It all comes down to this: in showbiz, preconceptions are everything. And typefaces are actually one of the earliest generators of these preconceptions. Like band photos, they technically don’t have anything to do with the kind of noise your band makes – but they sure as hell make people think they know what you sound like, without you ever playing a note.

So, given all the above, how do you actually get your band typeface right? Here are some tips:

  • Before you start thinking about fonts, think about your music. What kind of noise do you REALLY make? Try to nail down the genre as best you can as this will eventually inform your typeface choice. (This can be surprisingly difficult in these post-post-post-modern days of ours, but try your best.)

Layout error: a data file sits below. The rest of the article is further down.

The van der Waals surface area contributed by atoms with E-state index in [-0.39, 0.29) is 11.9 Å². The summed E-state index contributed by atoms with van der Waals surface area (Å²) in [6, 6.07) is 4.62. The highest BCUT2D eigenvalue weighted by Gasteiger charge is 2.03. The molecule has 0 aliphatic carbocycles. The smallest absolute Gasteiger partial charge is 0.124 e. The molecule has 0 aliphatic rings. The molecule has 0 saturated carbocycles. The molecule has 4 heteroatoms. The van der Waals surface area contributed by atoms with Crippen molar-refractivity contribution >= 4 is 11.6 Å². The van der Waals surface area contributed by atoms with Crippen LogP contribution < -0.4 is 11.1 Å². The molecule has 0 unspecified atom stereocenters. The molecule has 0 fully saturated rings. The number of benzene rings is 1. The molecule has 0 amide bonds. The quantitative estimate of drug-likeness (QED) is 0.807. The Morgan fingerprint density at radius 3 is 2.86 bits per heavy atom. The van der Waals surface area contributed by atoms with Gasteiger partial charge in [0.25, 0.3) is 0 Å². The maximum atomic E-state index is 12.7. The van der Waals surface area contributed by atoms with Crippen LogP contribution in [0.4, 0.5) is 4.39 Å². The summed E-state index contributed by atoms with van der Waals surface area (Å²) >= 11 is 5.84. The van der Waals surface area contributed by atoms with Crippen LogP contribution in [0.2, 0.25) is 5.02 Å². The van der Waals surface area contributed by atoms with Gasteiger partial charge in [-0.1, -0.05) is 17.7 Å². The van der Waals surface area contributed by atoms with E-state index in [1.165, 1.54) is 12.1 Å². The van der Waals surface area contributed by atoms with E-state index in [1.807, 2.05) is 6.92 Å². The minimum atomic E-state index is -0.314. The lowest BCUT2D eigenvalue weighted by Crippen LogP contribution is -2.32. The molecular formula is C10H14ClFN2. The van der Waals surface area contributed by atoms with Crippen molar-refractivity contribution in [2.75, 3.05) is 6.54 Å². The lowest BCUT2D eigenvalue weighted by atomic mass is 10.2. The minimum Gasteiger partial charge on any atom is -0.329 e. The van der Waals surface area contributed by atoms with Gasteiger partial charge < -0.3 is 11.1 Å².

• Do some research. Look at the typefaces used by bands that operate in the same genre as you and compile a list of potential fonts that get your act into the right ‘font ballpark’.
  • Use tools like to see what your band’s name looks like in a particular typeface (just whack your act’s name into the ‘sample text’ box above font search results). If you see another band using a particular font, and are minded to nick it, you can also use’s “What the Font” tool to find out what the name of that typeface is (by uploading a screengrab of it).
  • Once you’ve decided on a particular typeface, gauge opinion on it – ask some music industry professionals, your Facebook fans, etc. what they make of it, and if they think it 1) suits the sort of music you play and 2) looks professional.